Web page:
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Stephen Lee Rich: Press

Welcome mat down at Escape's open mike
By Ben Broeren
Special to The Capital Times
"I'm a lizard," Stephen Lee Rich shouts at the mike with a grin. "People say I should get a job, that I should make something of myself, like my cousin who made a fortune selling auto insurance," he continues with a swaggering, Creole accent.
Of course, Rich isn't really a lizard, but his poem mixes the personalities of a talking lizard and a 1950s beatnik poet in a parody mocking Geico commercials.
The self-described "friendly, neighborhood, yodeling cowboy" co-hosts, with Ron Dennis, an open microphone event whose history goes back to January 2002.
Dennis says Rich's humor and dedication throughout the years have allowed the open mike to thrive and find a good home at Escape Java Joint.


Their open mike originated at the Speed Jump Java Joint in 2002. After a little more than a year, Rich took over as main host, and carried the tradition to its current home despite the closing of two of its previous venues.
"We're excited about being back on Williamson Street," says Dennis. "It's sort of a music hub."
Rich says the open mike maintains its eclectic aura that allows for everything from autoharps to accordions to aboriginal didgeridoos. He invites the budding artist in "nonprofessionals" to develop stagecraft and experiment. "Anything goes with us," Rich says with a chuckle. "Just keep it family friendly."
Nancy Rost, a regular, says it's "a scene that's really organic, where artists perform not for money, but for themselves and for each other." The line between audience and performer is blurred, as they take turns applauding each other after their time onstage, regardless of skill level. Rich sums up the mentality when he says with a chuckle, "To quote Peter Schickele, 'There are no bad songs. Occasionally, there are bad sets of ears listening to them.' "
Venue and tradition
Rich says he and Dennis had no trouble establishing at the Escape after the previous venue shut down. In December 2005, they contacted owners Duane Erickson and Greg Bosonetta at the suggestion of several in the Madison music community. The two agree that the encouragement of Bosonetta and Erickson has helped the open mike stay afloat by providing a spacious location.
The immense coffeehouse is made up of nine rooms connected by a winding hallway that begins with a welcoming feng shui rock garden and palm tree.
Avant-garde oil paintings, splashed with lime green, crimson, violet and gold, adorn the hallway from the living room to the art gallery in the back. Rich and other hosts usually hold the open mike in the gallery, where the rotating displays of photography and paintings match the diverse quality of the performers who take the stage every Saturday.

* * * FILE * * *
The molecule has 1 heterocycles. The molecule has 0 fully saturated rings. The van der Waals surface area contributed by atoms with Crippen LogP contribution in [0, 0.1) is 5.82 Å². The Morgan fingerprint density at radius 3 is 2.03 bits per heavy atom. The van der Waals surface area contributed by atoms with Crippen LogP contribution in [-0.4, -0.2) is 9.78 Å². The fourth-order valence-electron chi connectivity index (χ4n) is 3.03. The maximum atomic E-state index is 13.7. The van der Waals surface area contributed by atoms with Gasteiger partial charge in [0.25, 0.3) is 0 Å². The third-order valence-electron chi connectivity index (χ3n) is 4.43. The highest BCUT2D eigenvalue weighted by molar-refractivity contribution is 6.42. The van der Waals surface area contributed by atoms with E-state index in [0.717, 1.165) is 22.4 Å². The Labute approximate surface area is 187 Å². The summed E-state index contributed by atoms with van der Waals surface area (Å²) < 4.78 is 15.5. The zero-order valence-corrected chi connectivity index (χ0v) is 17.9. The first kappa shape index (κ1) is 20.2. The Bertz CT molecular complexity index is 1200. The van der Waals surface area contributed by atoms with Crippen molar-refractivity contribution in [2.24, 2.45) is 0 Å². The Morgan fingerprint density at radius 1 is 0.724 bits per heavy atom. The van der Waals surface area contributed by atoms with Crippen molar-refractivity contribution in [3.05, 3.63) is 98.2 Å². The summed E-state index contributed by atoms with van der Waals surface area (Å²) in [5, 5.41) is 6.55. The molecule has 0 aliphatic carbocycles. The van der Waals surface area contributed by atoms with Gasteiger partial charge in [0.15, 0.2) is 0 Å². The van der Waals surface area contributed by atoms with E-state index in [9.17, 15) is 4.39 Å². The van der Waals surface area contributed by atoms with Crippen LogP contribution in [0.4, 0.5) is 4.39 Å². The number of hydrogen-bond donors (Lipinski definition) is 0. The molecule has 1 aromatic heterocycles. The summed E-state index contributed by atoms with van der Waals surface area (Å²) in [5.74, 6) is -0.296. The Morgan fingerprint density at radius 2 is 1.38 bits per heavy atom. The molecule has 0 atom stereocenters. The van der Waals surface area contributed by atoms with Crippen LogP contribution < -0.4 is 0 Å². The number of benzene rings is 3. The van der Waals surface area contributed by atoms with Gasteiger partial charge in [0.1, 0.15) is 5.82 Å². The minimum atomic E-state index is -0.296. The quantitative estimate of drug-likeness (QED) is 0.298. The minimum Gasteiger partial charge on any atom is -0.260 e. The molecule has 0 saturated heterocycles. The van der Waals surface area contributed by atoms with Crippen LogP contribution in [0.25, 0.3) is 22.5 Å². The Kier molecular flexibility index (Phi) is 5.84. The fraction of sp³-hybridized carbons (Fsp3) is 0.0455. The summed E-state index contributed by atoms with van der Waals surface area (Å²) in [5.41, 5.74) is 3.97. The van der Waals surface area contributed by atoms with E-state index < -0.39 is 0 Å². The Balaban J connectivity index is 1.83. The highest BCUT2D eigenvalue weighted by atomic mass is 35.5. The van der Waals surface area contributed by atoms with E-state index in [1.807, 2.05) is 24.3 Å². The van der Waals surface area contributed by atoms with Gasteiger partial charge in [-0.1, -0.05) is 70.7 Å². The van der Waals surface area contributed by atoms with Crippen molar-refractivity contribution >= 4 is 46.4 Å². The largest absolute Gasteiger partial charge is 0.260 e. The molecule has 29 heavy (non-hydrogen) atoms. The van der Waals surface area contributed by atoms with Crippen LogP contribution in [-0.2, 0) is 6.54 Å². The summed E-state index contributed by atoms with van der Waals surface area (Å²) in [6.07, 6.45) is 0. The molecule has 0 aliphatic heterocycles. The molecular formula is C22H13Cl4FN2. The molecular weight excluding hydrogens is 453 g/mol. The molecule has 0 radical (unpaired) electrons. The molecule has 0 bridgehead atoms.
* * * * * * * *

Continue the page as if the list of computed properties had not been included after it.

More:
At the open mike, the host guarantees newcomers and regulars alike they will have their time to perform. When Rich hosts, he welcomes performers by opening with classic country-folk songs. He plays Roger Miller's "Walking in the Sunshine," strumming delicately on his guitar and yodeling after the refrain.
The intimate crowd of eight to 15 smiles as Rich sings, "Think about a good time had a long time ago; think about forgetting about your worries and your woes." Rich lightens any initial performance anxiety as the audience whistles along and nods their heads.
As people perform, a silent attentiveness greets them. This helps performers come out of their shell, says Rost. She agrees with Rich that the open mike has helped her gain courage in front of a crowd. Had she not gotten involved with Rich and Dennis' open mike, she says she probably wouldn't have started recording her songs and playing her own gigs. "They'll help bring out the best in you," she says.
Dennis, when he hosts, promotes artists in whom he sees talent, pushing artists like Rost to do their own gigs outside the coffeehouse setting. A member of the Madison Folk Music Society, he promotes artists via e-mail lists and connects artists with local venues. "The Internet has made it much easier for the public to hear more independent artists," Dennis says.
Rost also takes advantage of Internet networks, posting original topical and political satire on Web sites such as myspace.com. One of the staples she plays at the open mike is "Welcome to Boscobel," performed to an original melody on her keyboard. She says the song depicts the tension inherent in the rural Wisconsin town, where the population is hoping to profit from the construction of the maximum security prison while trying not to think about what goes on inside.
Since getting involved, Rost has also gotten in touch with the local performers' group the Madison Songwriters Guild and recorded "Welcome to Boscobel" for the guild's latest anthology. "Nancy is someone we're really proud of," Rich explains. "In the beginning she was really shy." Rost has guest-hosted the open mike numerous times.
A culture of artists
The cultivation of homegrown talent and experimentation is one of Rich's main reasons for sticking with the open mike through the years.
"We get bombarded by television and radio; there tends to be a sort of group-think," Rich says. "Musicians are by definition iconoclastic."